An adjustable rate mortgage, or an ARM, is a type of mortgage loan where the interest rate on the note is adjusted on a periodic basis, based on an index. (In finance an index is a single number calculated from an array of different items, such as prices or quantity) This system works in the favor of the lender who is taking a risk by lending to the buyer, given the cost of funding. As the borrower pays off the note, the interest rate or even the term of loan may change over time. Adjustable rate mortgages are distinctive because of the index calculation and because there is usually a cap on charges. Depending on the country in which you live, an adjustable rate mortgage may be called a simply mortgage or exclusively identified. Because America has several types of mortgages it identifies this system as an ARM. For other countries however, this system may be the only option.
Understanding The Index Element Of Adjustable Rate Mortgages
All ARMs have an adjusting interest rate tied that is calculated by an index. The index is obviously not a globalized standard and is uniquely calculated for various part of the world. In Western Europe the “Tibor” index is used. In America, there are six common indices (plural of index) including the 11th District Cost of Funds Index, London Interbank Offered Rate, 12-month Treasury Average Index, Constant Maturity Treasury, National Average Contract Mortgage Rate and the Bank Bill Swap Rate. Banks may also publish what is known as a “prime lending rate” which would be used as the index.
How is the index applied? In one of three different ways. First, it could be applied directly, meaning that the interest rate will change precisely with the index. The interest rate will equal the index exactly, hence the term “direct”. A rate plus margin basis means that the interest rate will equal the underlying index and plus a margin. The margin is explicitly listed in the note and remains fixed for the entire life of the loan. You could think of margin as a gross profit the lender is making, though the precise definition is “the percentage difference between the index for a specific loan and the interest rate charged.” So you might see this listed as “LIBOR (the index of the London Interbank Offered Rate) plus 2% (the margin).” There is also a movement basis; in this system, the mortgage is fixed at an agreed upon rate and then adjusted based on the movement of the index. This is different from the other two systems because here the initial rate is not tied to the index, rather, the adjustments are tied to the index.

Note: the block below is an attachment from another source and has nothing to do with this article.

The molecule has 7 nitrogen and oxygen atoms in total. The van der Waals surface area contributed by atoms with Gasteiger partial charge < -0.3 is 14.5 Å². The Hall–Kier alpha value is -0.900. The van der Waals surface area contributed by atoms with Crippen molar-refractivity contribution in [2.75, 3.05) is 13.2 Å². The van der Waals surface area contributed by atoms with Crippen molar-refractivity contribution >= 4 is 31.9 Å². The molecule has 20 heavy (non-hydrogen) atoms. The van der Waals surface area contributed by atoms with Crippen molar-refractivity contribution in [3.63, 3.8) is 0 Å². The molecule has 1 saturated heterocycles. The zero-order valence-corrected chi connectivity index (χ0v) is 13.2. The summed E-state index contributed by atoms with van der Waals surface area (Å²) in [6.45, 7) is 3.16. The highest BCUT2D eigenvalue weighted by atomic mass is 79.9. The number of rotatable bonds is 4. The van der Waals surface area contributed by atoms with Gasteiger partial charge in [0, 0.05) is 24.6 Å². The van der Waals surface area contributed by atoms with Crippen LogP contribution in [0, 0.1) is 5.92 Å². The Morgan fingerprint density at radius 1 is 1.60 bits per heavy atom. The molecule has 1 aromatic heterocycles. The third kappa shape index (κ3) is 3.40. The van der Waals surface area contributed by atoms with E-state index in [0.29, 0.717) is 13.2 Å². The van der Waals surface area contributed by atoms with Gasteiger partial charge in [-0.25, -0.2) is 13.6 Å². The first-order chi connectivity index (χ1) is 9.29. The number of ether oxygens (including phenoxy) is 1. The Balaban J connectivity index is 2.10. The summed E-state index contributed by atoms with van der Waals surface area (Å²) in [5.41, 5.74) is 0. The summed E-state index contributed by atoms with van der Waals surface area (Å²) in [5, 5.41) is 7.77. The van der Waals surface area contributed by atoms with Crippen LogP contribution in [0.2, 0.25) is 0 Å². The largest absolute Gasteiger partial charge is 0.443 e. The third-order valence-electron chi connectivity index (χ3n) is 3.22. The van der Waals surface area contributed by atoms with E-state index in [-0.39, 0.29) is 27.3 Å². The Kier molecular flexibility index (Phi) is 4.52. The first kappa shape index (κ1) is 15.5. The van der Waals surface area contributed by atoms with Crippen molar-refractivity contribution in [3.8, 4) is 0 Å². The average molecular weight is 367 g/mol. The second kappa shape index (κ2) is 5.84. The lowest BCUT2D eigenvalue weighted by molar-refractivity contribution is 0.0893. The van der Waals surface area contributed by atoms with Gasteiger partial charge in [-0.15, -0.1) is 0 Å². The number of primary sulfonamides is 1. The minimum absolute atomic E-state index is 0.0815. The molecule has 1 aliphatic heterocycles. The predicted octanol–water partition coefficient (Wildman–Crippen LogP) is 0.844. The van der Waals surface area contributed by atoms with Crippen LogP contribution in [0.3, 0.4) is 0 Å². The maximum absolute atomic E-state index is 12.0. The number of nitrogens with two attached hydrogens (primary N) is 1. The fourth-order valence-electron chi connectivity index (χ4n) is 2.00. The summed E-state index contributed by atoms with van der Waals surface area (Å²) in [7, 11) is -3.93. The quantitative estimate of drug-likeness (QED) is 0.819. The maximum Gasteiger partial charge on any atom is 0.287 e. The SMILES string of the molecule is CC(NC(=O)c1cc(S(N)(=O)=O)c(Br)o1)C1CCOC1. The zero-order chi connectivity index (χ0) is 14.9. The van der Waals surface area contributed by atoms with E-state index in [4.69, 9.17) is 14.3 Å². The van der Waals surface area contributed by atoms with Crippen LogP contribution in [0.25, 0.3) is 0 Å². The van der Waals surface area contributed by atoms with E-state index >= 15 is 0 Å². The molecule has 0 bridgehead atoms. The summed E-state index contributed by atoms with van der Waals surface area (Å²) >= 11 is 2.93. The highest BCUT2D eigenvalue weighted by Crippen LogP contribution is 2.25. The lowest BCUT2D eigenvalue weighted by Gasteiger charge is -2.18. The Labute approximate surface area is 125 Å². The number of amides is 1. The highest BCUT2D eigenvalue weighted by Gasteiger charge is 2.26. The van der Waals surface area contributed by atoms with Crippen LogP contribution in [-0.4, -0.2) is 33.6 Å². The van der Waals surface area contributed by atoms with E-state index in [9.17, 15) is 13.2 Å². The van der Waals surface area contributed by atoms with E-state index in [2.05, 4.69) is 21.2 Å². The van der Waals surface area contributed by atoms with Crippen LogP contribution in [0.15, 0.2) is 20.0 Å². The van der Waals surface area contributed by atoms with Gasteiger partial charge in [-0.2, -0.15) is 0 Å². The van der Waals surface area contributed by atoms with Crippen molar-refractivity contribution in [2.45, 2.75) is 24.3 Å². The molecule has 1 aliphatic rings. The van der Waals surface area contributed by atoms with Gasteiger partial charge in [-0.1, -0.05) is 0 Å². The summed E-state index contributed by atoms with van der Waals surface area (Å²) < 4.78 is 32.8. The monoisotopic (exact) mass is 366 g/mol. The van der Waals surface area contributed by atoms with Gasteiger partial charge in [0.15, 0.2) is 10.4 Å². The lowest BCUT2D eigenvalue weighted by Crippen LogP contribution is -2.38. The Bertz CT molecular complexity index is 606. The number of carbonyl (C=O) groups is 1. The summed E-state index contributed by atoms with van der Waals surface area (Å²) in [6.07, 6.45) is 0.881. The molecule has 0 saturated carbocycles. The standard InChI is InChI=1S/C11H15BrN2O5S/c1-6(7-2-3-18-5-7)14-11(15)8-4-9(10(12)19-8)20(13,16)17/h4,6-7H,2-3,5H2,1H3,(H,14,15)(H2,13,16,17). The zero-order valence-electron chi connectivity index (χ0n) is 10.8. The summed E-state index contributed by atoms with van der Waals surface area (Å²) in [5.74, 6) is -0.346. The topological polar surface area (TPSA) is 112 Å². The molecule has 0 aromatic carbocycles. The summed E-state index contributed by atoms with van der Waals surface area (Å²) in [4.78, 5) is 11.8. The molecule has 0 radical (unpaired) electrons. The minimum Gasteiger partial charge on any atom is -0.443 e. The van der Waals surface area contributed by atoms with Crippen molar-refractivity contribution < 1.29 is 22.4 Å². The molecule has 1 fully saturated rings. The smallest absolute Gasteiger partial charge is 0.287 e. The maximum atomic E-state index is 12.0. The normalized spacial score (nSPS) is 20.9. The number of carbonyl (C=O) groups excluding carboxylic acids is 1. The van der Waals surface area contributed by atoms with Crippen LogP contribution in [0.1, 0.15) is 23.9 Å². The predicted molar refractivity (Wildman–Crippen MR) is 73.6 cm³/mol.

Adjustable Rate Mortgages Can You Afford The Risk?
Even in countries where consumers have a choice, many consumers choose ARMs over other types of mortgages. Why? For the most part, ARMs let borrowers lower their regular payments, since in exchange they are risking interest rate changes. Long or short terms may be affected by the size and capital of the financial lending institution. Generally, short-term borrowing is less expensive than long-term borrowing because of the risk factor. Caps are used as a protection to the borrower. If not for this limitation then payments would increase over time and became very difficult if not impossible for the borrower to pay. These limitations or caps may apply to: the frequency of the interest rate change, the periodic change in interest rate, or the total change in the interest rate over life.
Because of the nature of rising ARM rates, many consumers are stuck with a loan they cannot repay, and so some institutions may be accused of “predatory loans.” The main problem here is that consumers often do not understand the full nature of the adjustable rate mortgage. Before agreeing to an ARM, read detailed information on the term provided to you straight from the lender. Often times, these materials will have financial comparisons between types of mortgages. Ask questions and make sure that you understand not only how ARMs work in general but how the plan works for you, and if you can afford it in the long run.